Review: CHASE THE ACE, at the Blyth Festival, Blyth, Ont.

by Lynn on September 13, 2021

in The Passionate Playgoer

Live and in person at the Harvest Stage, Blyth Festival until Sept. 19, 2021.

Mark Crawford, Photo: Ann Baggeley

Written and performed by Mark Crawford.

Directed by Miles Potter

Mark Crawford is one of our best playwrights. His plays are full of fully drawn characters with real concerns in real situations. And they are bend over funny. Chase the Ace is his latest (at the Blyth Festival), and it may be his best so far.

The Story. Charlie King has not been having a good time of late. He was a successful morning radio host until he lost his cool on air and railed at his co-host because he was having an affair with his (Charlie’s wife). To make matters worse, Charlie had been to the dentist and his mouth was frozen so in the diatribe it sounded as if he was drunk. Someone recorded said diatribe and it went viral. Charlie lost his job, his wife and his house after that.

Then he got a tip that there was a small radio station in a small town called Port Belette that needed a station manager. He enquired and got the job in a phone interview with the station owner. His job was to boost listenership and interest and keep out of the way of the station owner. Not only did he have to manage the station but he also had to be on air as well. The only other employee of the station was Denise, a no-nonsense-nasally-voiced-woman-who also lent her dulcet tones to radio.

Charlie wanted to make a difference. He wanted to report the truth to the folks. He got his chance with COVID. It struck just as he got his job. He reported numbers of cases. He reported that there were deaths from the virus at the local Seniors Home. The station owner told Charlie not to report that negative news because it would have a bad effect on tourism.

With that comment I heard echoes of Ibsen’s wonderful play An Enemy of the People when a responsible doctor wanted to shut down the spas in his tourist town because the water was contaminated and his brother, the mayor, wanted to ignore that suggestion because it would harm tourism. This is playwright Mark Crawford making a subtle but important point in his smart, funny play, Chase the Ace.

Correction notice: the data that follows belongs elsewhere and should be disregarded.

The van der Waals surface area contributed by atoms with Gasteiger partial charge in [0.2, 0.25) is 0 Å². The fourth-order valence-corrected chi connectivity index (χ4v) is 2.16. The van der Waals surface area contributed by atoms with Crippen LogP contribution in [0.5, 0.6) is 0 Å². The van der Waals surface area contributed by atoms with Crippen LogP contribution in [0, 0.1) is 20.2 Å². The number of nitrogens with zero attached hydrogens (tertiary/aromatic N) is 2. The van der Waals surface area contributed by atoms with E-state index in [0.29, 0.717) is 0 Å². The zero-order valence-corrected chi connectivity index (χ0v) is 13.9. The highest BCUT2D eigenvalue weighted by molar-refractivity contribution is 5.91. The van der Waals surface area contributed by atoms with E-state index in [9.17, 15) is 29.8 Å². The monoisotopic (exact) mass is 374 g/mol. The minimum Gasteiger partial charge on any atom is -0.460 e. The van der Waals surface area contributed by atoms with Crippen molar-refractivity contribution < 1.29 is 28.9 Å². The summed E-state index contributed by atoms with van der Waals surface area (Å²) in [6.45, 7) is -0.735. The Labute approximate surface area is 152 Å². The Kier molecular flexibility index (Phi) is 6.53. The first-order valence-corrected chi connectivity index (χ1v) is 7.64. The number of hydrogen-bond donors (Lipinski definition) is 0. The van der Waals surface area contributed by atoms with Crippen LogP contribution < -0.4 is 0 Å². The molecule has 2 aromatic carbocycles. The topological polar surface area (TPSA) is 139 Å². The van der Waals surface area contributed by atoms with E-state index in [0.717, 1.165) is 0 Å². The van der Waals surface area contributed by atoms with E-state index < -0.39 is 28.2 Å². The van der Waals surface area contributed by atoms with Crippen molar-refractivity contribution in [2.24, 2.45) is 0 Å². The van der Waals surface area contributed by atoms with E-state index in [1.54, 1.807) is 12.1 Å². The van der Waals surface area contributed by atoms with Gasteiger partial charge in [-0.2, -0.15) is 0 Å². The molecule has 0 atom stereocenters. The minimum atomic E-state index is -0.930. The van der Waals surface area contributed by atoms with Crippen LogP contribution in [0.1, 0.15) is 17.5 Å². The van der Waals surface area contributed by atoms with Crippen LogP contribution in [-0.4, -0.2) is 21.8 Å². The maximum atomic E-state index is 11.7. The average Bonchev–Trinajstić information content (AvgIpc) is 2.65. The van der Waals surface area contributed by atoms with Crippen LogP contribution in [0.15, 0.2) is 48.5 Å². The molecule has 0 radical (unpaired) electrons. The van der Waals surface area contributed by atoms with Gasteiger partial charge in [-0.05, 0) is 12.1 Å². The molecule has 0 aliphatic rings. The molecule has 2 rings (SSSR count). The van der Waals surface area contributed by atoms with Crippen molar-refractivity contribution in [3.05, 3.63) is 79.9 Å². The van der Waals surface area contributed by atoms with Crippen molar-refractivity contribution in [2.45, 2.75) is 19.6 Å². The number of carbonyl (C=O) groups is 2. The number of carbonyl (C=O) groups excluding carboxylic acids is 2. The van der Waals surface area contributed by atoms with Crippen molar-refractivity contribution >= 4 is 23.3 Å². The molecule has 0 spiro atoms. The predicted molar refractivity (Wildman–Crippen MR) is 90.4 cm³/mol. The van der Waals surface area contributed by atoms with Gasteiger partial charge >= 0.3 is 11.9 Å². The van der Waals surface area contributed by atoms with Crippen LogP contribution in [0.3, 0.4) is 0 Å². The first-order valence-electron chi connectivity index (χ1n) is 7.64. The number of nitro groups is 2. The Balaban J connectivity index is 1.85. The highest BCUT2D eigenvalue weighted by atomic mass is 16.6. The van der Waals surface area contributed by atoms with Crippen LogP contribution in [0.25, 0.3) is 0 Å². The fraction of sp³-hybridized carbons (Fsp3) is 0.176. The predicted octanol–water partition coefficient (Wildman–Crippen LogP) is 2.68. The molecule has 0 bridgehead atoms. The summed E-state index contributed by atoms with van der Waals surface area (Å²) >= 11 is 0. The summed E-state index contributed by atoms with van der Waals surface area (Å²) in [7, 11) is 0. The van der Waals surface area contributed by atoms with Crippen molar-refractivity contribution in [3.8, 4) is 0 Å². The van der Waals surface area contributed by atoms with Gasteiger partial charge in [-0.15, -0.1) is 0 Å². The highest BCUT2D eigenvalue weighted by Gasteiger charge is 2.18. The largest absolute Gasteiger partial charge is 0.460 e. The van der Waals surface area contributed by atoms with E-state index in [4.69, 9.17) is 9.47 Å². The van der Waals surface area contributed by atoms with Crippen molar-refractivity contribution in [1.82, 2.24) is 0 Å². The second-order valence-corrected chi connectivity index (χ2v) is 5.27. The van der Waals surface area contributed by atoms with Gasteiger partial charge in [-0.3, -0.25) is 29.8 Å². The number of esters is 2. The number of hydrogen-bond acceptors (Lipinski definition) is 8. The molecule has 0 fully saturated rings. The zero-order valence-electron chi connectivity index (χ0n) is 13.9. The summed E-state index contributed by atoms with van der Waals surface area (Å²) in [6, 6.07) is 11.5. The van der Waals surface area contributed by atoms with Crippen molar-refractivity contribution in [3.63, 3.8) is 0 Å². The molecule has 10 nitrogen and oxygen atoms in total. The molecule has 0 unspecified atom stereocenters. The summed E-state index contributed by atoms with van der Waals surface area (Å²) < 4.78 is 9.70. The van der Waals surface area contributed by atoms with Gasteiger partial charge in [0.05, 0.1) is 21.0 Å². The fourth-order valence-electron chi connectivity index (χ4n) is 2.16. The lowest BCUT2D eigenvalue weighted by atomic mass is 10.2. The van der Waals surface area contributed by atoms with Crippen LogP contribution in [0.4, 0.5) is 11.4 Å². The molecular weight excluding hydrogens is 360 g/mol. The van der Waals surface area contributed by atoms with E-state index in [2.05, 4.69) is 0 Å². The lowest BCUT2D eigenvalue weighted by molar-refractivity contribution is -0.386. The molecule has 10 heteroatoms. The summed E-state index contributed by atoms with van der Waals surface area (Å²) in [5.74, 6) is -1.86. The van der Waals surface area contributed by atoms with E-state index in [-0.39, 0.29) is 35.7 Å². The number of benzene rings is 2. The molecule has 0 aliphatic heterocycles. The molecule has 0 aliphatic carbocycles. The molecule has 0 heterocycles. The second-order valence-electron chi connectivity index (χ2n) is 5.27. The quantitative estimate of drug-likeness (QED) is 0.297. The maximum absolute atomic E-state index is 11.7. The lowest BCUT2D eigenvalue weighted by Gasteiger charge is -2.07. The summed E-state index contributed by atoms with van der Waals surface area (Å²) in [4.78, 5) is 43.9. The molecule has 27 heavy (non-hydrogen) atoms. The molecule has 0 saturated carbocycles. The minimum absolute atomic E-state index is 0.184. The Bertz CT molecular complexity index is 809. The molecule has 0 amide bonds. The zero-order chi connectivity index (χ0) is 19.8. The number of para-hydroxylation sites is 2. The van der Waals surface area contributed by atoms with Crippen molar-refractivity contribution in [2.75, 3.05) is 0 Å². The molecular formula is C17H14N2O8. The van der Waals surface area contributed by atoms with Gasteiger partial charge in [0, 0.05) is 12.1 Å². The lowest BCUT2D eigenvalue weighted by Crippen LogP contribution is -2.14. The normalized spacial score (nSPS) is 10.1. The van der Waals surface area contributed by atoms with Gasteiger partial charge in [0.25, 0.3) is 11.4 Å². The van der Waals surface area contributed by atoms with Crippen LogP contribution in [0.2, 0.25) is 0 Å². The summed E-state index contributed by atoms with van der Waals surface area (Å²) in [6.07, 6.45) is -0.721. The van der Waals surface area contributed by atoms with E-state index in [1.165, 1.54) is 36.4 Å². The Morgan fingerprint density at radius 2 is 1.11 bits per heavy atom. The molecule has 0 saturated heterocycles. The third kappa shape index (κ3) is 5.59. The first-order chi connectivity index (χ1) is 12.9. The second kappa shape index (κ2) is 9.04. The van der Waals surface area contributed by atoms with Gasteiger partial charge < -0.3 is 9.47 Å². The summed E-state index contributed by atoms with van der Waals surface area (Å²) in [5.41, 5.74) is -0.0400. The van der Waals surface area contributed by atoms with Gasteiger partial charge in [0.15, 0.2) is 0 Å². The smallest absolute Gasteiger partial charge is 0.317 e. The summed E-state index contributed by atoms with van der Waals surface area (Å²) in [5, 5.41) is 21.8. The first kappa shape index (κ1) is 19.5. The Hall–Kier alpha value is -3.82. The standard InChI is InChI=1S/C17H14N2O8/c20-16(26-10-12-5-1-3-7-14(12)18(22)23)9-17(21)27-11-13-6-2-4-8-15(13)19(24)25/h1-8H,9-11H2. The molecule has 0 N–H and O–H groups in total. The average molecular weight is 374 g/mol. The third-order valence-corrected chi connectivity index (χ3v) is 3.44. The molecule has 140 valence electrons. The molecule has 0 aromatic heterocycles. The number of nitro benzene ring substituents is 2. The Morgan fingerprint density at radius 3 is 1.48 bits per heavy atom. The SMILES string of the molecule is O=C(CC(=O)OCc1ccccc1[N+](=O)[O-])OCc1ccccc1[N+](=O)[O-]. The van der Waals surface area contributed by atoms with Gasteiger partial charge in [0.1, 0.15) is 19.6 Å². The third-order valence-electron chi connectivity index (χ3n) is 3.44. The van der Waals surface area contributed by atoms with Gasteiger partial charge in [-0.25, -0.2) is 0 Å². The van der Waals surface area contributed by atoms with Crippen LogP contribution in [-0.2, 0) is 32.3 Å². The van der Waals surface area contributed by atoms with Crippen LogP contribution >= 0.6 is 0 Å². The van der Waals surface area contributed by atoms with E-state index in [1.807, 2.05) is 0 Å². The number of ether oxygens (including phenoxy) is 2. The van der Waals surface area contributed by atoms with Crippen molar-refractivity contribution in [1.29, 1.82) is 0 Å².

Charlie hears rumors of shady doings in the town but he’s more interested in keeping his job so he lets the rumors slide. He comes up with the idea of a game for which people can buy tickets that not only involves a 50/50 draw but also involves finding the Ace of Spades in a deck of cards to win even more money—hence the name “Chase the Ace.” The ticket proceeds will help the Seniors Home with much needed cash.

But then Charlie and Denise do realize that something is not right. Is the game rigged? Is there graft in the town council? Charlie goes looking for the truth.

The Production. Chase the Ace is a play with many characters, all played by playwright Mark Crawford. He effortlessly goes from the gangly, hapless Charlie to the nasally-voiced Denise, to the smooth and slimy Mayor, to all manner of characters, each with a distinctive voice and body language. When you think Crawford’s acting expertise has reached its peak, he goes further. He single-handedly presents a zoom call with multiple participants, each with their own issues: the microphone is not on. The camera of another is not on, Someone is frozen. Another doesn’t know how to join the meeting. Each time Crawford shifts from character to character with quickness and efficiency. You quickly get winded and exhausted from laughing.

Crawford is beautifully aided by director Miles Potter who has Crawford flitting around the space as many and various characters; rushing from one location in the story to another, getting trapped in a car because the character was still confined by a seat belt. The detail, the nuance and the brains in creating the minutiae of every single situation, both emotional and physical, fills this production to the brim with invention and creativity.

Comment.  It’s a given that Mark Crawford has a gift for writing funny plays. But they are also filled with substance, truths, situations that are meaningful and say something important about our lives. In Stag and Doe Crawford wrote about the trials of planning a wedding and questioned why get married at all. In Bed and Breakfast, two gay men plan to open a bed and breakfast place in a small, conservative town and how everybody copes with it. Boys, Girls and other Mythological Creatures is a lively, unsettling production of Mark Crawford’s lively unsettling play about a boy who just wanted to be himself but was afraid because of the constraints of his family and by what people might think.  The Birds and the Bees is about the fraught world of relationships.  I saw The Gig on line in a staged reading and is about a group of drag queens who get a needed gig only to find out it’s for a political fund-raiser for a group that is NOT supportive of gays, drag queens, or any body at all ‘different’.  In every single play, Mark Crawford writes with comedic flair as well a heart. He writes about and illuminates the truth in his characters’ lives and we all can relate. I will add that this is especially true of Chase the Ace. Chase down tickets at your earliest convenience.  

Blyth Festival presents:

Plays until: Sept. 19, 2021.

Running Time: 73 miniutes.

Leave a Comment

Respectful comments are accepted on this site as long as they are accompanied by a verifiable name and a verifiable e-mail address. Posts that are slanderous, libelous or personally derogatory will not be approved.